Cookies and lesson 2

The other day, I decided to make some m&m cookies. They were really good, so I’ll give y’all the recipe, and some pictures :)


And Faith loved it


Famous Hotel Chocolate Chip Cookies

Makes: 20
Cooking Time: 13 min
What You’ll Need:
1/2 cup rolled oats
2 1/4 cups all-purpose flour
1 1/2 teaspoons baking soda
1 teaspoon salt
1/4 teaspoon cinnamon
1 cup (2 sticks) butter, softened
3/4 cup packed brown sugar
3/4 cup granulated sugar
1 1/2 teaspoons vanilla extract
2 eggs
3 cups semisweet chocolate chips
1 1/2 cups chopped walnuts
What To Do:
Preheat oven to 350 degrees F. In a food processor or blender, pulse oats until fine.
In a large bowl, combine oats with flour, baking soda, salt, and cinnamon.
In another large bowl, with an electric mixer, cream together butter, sugars, and vanilla. Add eggs and mix until smooth. Stir in oats mixture; mix well. Stir chocolate chips and nuts into dough; mix well.
Spoon rounded 1/4 cup portions onto ungreased baking sheets, about 2 inches apart.
Bake 13 to 15 minutes, or until cookies are light brown and soft in the middle. When cool, store in a sealed container to keep soft.
Dough can be refrigerated overnight.


So, upon preparing to devour this scrumptious treat, I placed it upon a cloth napkin and it hit me. Just what I was looking for. I needed something simple to show you for the next sewing lesson. And what better thing to start with than a napkin? Not only are napkins useful, but a cloth one is prettier and less expensive than paper ones. And, another good thing about this is, you are encouraged to practice as much as necessary to be really good at what you are doing, and you can make as many of these napkins as you need to do that, because its always good to have a lot of napkins around. So here it is,

Lesson Two- Straight stitch, pressing, and pivoting.

As I said, we are going to make a napkin, and I hope the pictures are helpful for you.


First, pick out your fabric, scraps work well, but if you have never sewed before I have a feeling you don’t have any scraps. so pick it out and decide how big you want it to be, for me, 12 in. x 12 in. worked well. add one inch to the length and width, because of seam allowances. Seam allowances are what is folded into the hem or sewed together. It makes the piece about 1/2 in. shorter. More on this later :) Use a straight ruler so that your line is very precise. measure and use a pencil or fabric pen to draw your lines. cut it out.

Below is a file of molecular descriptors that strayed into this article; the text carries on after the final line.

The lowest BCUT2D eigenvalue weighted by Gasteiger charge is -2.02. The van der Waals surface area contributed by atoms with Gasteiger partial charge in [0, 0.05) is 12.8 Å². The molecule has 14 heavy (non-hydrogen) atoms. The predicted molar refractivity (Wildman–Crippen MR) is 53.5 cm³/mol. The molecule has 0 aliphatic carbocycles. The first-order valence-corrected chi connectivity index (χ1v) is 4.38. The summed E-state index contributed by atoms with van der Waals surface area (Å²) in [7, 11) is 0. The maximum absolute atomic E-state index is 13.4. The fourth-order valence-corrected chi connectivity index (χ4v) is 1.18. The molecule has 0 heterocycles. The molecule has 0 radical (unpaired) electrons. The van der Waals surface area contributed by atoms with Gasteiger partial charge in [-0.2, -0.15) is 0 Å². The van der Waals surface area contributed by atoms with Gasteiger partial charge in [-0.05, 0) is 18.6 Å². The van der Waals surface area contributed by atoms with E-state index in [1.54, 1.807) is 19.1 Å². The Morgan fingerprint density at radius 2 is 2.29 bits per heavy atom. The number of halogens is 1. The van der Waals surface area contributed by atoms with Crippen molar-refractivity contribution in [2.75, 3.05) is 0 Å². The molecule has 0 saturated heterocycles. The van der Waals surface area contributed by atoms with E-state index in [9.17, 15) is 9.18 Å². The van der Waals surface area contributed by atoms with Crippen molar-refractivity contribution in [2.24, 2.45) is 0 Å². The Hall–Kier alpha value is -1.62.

Pressing is where you use the iron and iron things into the position you want it. So get your iron out and iron the fabric until it is wrinkle free. Next, fold one edge approximately 1/4 in. And press. Do this to all four sides, making sure they’re all folded to the inside. Now, take a moment and measure the length and width. It doesn’t have to be precise, this is for demonstration. Notice that it is 1/2 in. Shorter than when you started? That is seam allowance, where you folded it. I mean, you don’t want an ugly edge do you?


Now, fold each edge over a second time and press. Now all the unsightly edges are out of sight even on the back. But, you may notice that at the corners, it’s very thick, and that will be hard to sew through, so we’ll put those corners on a diet :p we’re going to make them easier to work with.


Unfold the edges and you’ll see we’re the lines you pressed are. Fold the corner in to the bottom of the little square made by you pressing. Press.


Then fold again like this and press. Repeat for the other three corners.


Fold back up like it was along the pressed lines, keeping the corners folded in. Doesn’t that look better? As well as being thinner?